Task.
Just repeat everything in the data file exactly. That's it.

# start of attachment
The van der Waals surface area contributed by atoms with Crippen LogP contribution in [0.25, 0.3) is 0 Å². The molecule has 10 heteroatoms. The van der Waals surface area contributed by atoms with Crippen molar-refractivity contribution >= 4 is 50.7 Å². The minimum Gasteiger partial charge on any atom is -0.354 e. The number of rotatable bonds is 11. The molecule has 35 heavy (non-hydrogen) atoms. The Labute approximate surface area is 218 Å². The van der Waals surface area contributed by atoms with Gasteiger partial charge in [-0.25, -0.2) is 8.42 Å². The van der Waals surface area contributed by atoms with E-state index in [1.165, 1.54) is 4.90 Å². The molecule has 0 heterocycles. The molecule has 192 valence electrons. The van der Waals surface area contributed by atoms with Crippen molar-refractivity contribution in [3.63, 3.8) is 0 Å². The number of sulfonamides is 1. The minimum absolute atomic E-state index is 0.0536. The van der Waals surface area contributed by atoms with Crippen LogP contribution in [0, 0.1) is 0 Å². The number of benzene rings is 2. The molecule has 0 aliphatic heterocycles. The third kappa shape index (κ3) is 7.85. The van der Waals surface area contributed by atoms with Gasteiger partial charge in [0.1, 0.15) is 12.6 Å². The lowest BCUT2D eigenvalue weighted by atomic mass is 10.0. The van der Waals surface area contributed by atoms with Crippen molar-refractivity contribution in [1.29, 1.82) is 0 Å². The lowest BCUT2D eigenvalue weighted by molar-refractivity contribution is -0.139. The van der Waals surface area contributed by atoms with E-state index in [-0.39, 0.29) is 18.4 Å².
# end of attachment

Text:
The van der Waals surface area contributed by atoms with Crippen LogP contribution in [0.25, 0.3) is 0 Å². The molecule has 10 heteroatoms. The van der Waals surface area contributed by atoms with Crippen molar-refractivity contribution >= 4 is 50.7 Å². The minimum Gasteiger partial charge on any atom is -0.354 e. The number of rotatable bonds is 11. The molecule has 35 heavy (non-hydrogen) atoms. The Labute approximate surface area is 218 Å². The van der Waals surface area contributed by atoms with Gasteiger partial charge in [-0.25, -0.2) is 8.42 Å². The van der Waals surface area contributed by atoms with E-state index in [1.165, 1.54) is 4.90 Å². The molecule has 0 heterocycles. The molecule has 192 valence electrons. The van der Waals surface area contributed by atoms with Crippen molar-refractivity contribution in [3.63, 3.8) is 0 Å². The number of sulfonamides is 1. The minimum absolute atomic E-state index is 0.0536. The van der Waals surface area contributed by atoms with Crippen LogP contribution in [0, 0.1) is 0 Å². The number of benzene rings is 2. The molecule has 0 aliphatic heterocycles. The third kappa shape index (κ3) is 7.85. The van der Waals surface area contributed by atoms with Gasteiger partial charge in [0.1, 0.15) is 12.6 Å². The lowest BCUT2D eigenvalue weighted by atomic mass is 10.0. The van der Waals surface area contributed by atoms with Crippen molar-refractivity contribution in [1.29, 1.82) is 0 Å². The lowest BCUT2D eigenvalue weighted by molar-refractivity contribution is -0.139. The van der Waals surface area contributed by atoms with E-state index in [-0.39, 0.29) is 18.4 Å².